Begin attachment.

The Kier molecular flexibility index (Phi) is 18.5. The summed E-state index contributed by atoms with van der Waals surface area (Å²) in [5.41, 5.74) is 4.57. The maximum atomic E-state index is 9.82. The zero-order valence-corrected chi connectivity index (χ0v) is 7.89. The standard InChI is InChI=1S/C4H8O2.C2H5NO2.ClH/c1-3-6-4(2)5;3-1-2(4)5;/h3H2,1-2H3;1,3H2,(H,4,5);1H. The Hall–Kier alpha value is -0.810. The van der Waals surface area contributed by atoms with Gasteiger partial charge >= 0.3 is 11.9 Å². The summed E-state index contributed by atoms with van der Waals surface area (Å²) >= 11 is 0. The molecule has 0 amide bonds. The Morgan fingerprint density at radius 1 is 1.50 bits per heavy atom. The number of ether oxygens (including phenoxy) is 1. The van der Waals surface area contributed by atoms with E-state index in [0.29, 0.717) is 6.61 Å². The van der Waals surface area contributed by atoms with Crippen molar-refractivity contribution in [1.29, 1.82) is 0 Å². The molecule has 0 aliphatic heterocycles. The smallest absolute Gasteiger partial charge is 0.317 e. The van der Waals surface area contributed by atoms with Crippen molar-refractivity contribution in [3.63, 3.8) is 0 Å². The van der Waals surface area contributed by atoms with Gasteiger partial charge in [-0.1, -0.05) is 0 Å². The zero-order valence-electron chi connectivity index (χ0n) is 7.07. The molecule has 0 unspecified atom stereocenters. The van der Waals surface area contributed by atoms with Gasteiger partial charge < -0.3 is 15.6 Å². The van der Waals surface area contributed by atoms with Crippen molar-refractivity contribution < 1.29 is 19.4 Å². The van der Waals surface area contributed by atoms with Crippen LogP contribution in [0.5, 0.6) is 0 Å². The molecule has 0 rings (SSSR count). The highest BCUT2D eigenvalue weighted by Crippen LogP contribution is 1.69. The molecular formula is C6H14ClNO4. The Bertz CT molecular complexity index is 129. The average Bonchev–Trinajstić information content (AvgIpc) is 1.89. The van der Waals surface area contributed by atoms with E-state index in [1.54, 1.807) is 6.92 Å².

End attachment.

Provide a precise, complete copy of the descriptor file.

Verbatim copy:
The Kier molecular flexibility index (Phi) is 18.5. The summed E-state index contributed by atoms with van der Waals surface area (Å²) in [5.41, 5.74) is 4.57. The maximum atomic E-state index is 9.82. The zero-order valence-corrected chi connectivity index (χ0v) is 7.89. The standard InChI is InChI=1S/C4H8O2.C2H5NO2.ClH/c1-3-6-4(2)5;3-1-2(4)5;/h3H2,1-2H3;1,3H2,(H,4,5);1H. The Hall–Kier alpha value is -0.810. The van der Waals surface area contributed by atoms with Gasteiger partial charge >= 0.3 is 11.9 Å². The summed E-state index contributed by atoms with van der Waals surface area (Å²) >= 11 is 0. The molecule has 0 amide bonds. The Morgan fingerprint density at radius 1 is 1.50 bits per heavy atom. The number of ether oxygens (including phenoxy) is 1. The van der Waals surface area contributed by atoms with E-state index in [0.29, 0.717) is 6.61 Å². The van der Waals surface area contributed by atoms with Crippen molar-refractivity contribution in [1.29, 1.82) is 0 Å². The molecule has 0 aliphatic heterocycles. The smallest absolute Gasteiger partial charge is 0.317 e. The van der Waals surface area contributed by atoms with Crippen molar-refractivity contribution in [3.63, 3.8) is 0 Å². The van der Waals surface area contributed by atoms with Gasteiger partial charge in [-0.1, -0.05) is 0 Å². The zero-order valence-electron chi connectivity index (χ0n) is 7.07. The molecule has 0 unspecified atom stereocenters. The van der Waals surface area contributed by atoms with Gasteiger partial charge < -0.3 is 15.6 Å². The van der Waals surface area contributed by atoms with Crippen molar-refractivity contribution < 1.29 is 19.4 Å². The van der Waals surface area contributed by atoms with Crippen LogP contribution in [0.5, 0.6) is 0 Å². The molecule has 0 rings (SSSR count). The highest BCUT2D eigenvalue weighted by Crippen LogP contribution is 1.69. The molecular formula is C6H14ClNO4. The Bertz CT molecular complexity index is 129. The average Bonchev–Trinajstić information content (AvgIpc) is 1.89. The van der Waals surface area contributed by atoms with E-state index in [1.54, 1.807) is 6.92 Å².